New findings show that old-growth forests, a critical nesting habitat for threatened northern spotted owls, are less likely to experience high-severity fire than young-growth forests during wildfires. This suggests that old-growth forest could be leveraged to provide valuable fire refuges that support forest biodiversity and buffer the extreme effects of climate change on fire regimes in the Pacific Northwest.
In the near future, we will be able to mass-produce meat directly from animal cells.
This cultured meat could change the world - or it could falter like GM 'frankenfoods'.
Writing in Frontiers in Nutrition, researchers warn that the most common media framing of cultured meat - as a 'high-tech' innovation - may be the least effective in garnering consumer acceptance.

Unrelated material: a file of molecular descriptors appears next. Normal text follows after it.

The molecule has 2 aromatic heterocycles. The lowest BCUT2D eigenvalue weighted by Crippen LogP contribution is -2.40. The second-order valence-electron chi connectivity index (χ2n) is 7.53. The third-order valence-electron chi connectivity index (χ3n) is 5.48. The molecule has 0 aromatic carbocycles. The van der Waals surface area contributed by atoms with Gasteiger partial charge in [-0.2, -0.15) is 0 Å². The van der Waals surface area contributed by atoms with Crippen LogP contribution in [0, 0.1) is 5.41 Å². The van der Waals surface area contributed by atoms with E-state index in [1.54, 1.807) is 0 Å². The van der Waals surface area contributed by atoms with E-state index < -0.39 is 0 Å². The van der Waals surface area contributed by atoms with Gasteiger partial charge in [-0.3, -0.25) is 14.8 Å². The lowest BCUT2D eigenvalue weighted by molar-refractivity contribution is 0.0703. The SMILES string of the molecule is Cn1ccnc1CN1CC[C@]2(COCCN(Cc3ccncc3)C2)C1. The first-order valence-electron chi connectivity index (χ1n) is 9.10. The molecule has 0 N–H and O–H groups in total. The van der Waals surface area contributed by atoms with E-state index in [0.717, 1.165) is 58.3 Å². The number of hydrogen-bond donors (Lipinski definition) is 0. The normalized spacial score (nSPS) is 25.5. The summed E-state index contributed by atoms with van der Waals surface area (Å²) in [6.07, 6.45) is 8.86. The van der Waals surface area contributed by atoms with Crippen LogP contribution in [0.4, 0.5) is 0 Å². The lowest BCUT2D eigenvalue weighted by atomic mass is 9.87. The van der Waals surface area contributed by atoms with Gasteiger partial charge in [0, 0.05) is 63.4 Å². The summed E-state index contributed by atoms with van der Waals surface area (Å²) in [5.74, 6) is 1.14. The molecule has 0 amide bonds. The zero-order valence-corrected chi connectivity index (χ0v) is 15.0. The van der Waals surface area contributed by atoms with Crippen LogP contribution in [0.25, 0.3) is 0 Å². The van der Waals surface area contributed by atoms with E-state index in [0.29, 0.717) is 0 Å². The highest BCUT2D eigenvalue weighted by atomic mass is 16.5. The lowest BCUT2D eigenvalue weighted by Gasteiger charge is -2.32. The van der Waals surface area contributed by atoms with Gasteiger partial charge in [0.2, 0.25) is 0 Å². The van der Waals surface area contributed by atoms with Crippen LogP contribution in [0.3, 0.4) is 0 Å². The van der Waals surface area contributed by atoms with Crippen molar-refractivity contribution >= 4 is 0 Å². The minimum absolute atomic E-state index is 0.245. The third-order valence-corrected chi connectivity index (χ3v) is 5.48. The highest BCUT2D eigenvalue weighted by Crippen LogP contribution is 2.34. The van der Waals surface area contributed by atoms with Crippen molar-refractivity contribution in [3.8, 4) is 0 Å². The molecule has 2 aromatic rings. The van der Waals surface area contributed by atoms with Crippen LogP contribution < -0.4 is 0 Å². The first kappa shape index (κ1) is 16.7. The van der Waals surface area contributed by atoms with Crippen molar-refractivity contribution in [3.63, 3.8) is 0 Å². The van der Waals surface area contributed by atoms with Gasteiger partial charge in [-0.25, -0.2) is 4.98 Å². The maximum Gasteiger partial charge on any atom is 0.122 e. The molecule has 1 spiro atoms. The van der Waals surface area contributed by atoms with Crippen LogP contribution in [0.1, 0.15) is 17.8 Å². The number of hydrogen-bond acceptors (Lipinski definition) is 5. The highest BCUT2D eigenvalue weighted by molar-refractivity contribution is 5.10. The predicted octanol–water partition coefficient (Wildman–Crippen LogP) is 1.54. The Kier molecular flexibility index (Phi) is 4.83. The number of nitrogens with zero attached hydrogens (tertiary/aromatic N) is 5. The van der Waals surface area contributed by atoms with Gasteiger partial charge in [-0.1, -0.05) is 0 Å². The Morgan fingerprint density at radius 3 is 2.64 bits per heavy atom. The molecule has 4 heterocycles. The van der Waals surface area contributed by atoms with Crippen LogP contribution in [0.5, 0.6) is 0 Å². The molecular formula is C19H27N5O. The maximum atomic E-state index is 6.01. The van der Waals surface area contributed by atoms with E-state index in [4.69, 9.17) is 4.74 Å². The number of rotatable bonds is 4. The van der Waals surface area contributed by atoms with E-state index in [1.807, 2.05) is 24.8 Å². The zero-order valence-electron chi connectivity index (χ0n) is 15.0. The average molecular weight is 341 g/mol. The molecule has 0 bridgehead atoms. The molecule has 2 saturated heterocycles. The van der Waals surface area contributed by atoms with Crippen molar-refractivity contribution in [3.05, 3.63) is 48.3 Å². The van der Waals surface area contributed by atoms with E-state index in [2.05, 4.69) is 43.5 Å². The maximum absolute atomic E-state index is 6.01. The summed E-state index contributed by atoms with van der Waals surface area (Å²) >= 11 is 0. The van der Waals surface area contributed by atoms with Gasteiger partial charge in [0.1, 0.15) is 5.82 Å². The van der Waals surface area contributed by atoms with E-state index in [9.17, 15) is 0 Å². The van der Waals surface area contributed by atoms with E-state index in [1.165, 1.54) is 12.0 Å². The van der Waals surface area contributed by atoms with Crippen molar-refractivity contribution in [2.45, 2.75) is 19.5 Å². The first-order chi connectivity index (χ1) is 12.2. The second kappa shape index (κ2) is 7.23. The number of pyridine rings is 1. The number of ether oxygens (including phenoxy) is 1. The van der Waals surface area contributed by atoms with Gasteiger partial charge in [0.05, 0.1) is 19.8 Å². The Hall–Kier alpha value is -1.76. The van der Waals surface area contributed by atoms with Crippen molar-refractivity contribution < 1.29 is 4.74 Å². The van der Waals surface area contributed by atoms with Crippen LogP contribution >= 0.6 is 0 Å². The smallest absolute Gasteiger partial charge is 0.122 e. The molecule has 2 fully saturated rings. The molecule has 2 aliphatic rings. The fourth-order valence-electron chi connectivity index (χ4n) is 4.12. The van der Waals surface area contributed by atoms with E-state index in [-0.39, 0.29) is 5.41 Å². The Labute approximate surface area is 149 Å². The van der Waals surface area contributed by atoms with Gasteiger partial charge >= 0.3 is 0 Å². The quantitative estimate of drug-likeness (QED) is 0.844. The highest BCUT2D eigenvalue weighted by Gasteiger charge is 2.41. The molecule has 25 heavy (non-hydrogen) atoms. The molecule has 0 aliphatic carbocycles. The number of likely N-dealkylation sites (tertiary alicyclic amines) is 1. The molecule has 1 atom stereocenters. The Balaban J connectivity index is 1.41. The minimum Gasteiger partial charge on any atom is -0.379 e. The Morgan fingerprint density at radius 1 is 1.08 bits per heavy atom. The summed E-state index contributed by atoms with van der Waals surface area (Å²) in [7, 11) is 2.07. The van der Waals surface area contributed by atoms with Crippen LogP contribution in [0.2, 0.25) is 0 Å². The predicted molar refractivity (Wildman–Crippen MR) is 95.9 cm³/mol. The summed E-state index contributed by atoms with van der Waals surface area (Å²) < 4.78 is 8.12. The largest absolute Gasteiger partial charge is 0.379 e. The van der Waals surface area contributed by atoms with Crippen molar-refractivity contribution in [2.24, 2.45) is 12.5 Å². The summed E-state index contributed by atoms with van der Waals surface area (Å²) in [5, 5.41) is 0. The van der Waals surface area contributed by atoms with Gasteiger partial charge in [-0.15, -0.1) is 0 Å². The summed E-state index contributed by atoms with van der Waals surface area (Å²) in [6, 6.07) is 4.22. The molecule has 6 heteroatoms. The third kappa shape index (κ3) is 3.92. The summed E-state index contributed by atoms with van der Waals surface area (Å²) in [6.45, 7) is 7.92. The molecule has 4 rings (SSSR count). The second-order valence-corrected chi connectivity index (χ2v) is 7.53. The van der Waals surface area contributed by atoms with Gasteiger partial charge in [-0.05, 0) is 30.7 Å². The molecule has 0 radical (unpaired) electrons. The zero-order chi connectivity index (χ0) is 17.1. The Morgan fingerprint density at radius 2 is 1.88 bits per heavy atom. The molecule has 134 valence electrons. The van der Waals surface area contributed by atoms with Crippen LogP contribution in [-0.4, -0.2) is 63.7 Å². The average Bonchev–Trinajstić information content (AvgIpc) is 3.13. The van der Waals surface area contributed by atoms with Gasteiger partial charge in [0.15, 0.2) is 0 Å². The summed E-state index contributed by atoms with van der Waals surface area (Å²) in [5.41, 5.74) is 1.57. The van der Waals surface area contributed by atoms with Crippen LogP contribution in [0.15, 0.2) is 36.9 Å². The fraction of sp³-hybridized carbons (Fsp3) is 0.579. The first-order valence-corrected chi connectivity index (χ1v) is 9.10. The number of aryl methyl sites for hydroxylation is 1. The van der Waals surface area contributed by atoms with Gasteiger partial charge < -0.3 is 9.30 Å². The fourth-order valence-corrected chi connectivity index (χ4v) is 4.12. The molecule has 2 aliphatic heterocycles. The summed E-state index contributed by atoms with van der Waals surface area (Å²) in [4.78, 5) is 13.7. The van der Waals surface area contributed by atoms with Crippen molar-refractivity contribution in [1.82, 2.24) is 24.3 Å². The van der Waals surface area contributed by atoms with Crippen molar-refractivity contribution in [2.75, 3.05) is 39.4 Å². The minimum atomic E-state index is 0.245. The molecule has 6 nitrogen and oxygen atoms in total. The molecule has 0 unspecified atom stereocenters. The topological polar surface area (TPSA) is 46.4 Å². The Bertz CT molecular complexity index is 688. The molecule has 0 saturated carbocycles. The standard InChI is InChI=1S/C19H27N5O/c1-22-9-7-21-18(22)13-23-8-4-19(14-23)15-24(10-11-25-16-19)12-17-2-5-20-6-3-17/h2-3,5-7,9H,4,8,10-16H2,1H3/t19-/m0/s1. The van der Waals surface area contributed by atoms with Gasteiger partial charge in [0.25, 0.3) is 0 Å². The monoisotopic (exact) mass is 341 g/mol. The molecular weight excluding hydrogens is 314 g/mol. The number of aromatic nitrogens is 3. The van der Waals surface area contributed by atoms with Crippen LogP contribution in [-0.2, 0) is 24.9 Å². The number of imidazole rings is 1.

The revolution will be televised
Smoking is killing at least 17 Australians a day from preventable heart attacks, strokes and other cardiovascular conditions, new research led by The Australian National University (ANU) has found.
The study, the most in-depth in the world, shows for the first time how smoking harms all of the cardiovascular system - the heart and major blood vessels.
Lead researcher, Professor Emily Banks from the ANU National Centre for Epidemiology and Population Health, said the study examined the impact of smoking for every possible cardiovascular disease.
EAST LANSING, Mich. - Racial disparity in special education is growing, and it's more complex than previously thought. New research from Michigan State University examined how often black and Hispanic students are identified as needing special education compared to white students, leading to new findings on disproportionality and racial gaps.